After my peace was massacred for about 10 months, my solution finally appeared by luck and through reference. This was a young girl who was experienced with handling babies in her family. She came with innovative technics to keep my child engaged, planned nice games for him, took upon herself a target to make him utter the first few words, and my home seemed happy. This girl was extremely punctual; she came in time and left around 7 in the evening. Seemed, people at her home were strict with the timings of when she left and when she entered. She treated my house as hers and loved my child.
This taught me a few lessons.
- Hire your child’s caretaker through reference. Often house-helps come up with good options.
- Hire well in advance, before the baby is born, so that you have enough time to adjust and understand whether sensibilities match.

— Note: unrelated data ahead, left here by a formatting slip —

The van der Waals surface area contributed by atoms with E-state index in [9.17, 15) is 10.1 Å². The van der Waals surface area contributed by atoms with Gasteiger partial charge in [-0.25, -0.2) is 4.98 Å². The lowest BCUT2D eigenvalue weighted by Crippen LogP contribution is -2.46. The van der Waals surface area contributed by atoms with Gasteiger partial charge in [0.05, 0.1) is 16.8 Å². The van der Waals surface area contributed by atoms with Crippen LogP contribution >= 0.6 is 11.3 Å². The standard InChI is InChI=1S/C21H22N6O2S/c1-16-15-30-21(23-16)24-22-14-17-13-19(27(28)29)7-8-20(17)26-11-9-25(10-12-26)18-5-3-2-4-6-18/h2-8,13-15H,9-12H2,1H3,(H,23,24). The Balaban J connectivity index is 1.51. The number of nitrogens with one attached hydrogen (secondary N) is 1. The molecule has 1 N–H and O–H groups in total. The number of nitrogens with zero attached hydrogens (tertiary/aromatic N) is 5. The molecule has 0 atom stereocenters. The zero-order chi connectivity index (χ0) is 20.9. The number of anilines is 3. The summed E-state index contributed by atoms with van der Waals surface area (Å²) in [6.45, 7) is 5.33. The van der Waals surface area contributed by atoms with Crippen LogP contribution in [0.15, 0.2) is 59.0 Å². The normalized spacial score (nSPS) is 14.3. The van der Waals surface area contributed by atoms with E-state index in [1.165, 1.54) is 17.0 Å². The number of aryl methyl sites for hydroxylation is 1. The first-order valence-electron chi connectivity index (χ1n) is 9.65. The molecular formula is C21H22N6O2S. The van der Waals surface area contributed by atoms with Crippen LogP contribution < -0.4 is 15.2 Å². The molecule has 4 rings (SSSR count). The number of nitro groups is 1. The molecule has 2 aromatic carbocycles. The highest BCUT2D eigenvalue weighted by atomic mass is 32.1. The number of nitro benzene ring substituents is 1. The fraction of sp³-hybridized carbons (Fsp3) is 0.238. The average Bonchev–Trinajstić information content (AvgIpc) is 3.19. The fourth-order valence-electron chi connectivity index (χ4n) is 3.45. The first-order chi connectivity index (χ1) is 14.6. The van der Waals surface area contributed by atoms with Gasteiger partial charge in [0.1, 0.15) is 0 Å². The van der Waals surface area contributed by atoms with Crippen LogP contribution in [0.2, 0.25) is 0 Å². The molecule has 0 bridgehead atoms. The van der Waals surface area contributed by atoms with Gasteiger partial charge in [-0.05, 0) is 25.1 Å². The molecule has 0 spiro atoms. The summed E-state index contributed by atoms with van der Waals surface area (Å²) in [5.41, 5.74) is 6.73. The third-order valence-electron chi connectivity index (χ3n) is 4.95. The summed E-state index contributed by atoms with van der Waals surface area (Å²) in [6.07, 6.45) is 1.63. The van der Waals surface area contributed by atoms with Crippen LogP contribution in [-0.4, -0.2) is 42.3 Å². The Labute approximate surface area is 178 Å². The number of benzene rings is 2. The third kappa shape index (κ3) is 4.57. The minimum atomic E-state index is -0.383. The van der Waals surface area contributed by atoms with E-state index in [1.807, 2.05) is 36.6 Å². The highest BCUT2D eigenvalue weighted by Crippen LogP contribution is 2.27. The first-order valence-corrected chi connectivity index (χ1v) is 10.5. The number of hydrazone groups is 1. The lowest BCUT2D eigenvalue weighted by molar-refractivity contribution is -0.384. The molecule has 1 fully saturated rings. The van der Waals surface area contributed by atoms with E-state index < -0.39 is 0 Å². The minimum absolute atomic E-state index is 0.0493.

- Ensure that they come from families which are strict with their codes of conduct. Then you have less shocks coming up your way.
- Instead of hiring a help for 24 hours, prefer someone for 12 hours. These women are human beings after all, and though they work for money, their system at times give up. Managing a child is a tough job as it requires physical and mental presence all the time. They too need to disconnect from everything else and spend some hours in leisure. Only then they can return afresh and stay happy with their job.
Finding an appropriate support system works wonders for our families and for our child. While we have our friends and family to hold our hands when required, it may not always be fair to ask parents to come and manage the child on our behalf. Our parents have given their lives to us and this is the time they should be left to enjoy themselves the way they want, even if it means that they don’t wish to come and take care of our babies. That certainly doesn’t mean that they love any less. Thrusting our responsibilities at them may be too unfair. In such moments if we have to look for professional help, we need to take a rational decision such that the child’s well-being and security isn’t compromised at any level.
Whether we parent ourselves, or we pass a few responsibilities to others, we have to make sure that we are receiving the best returns.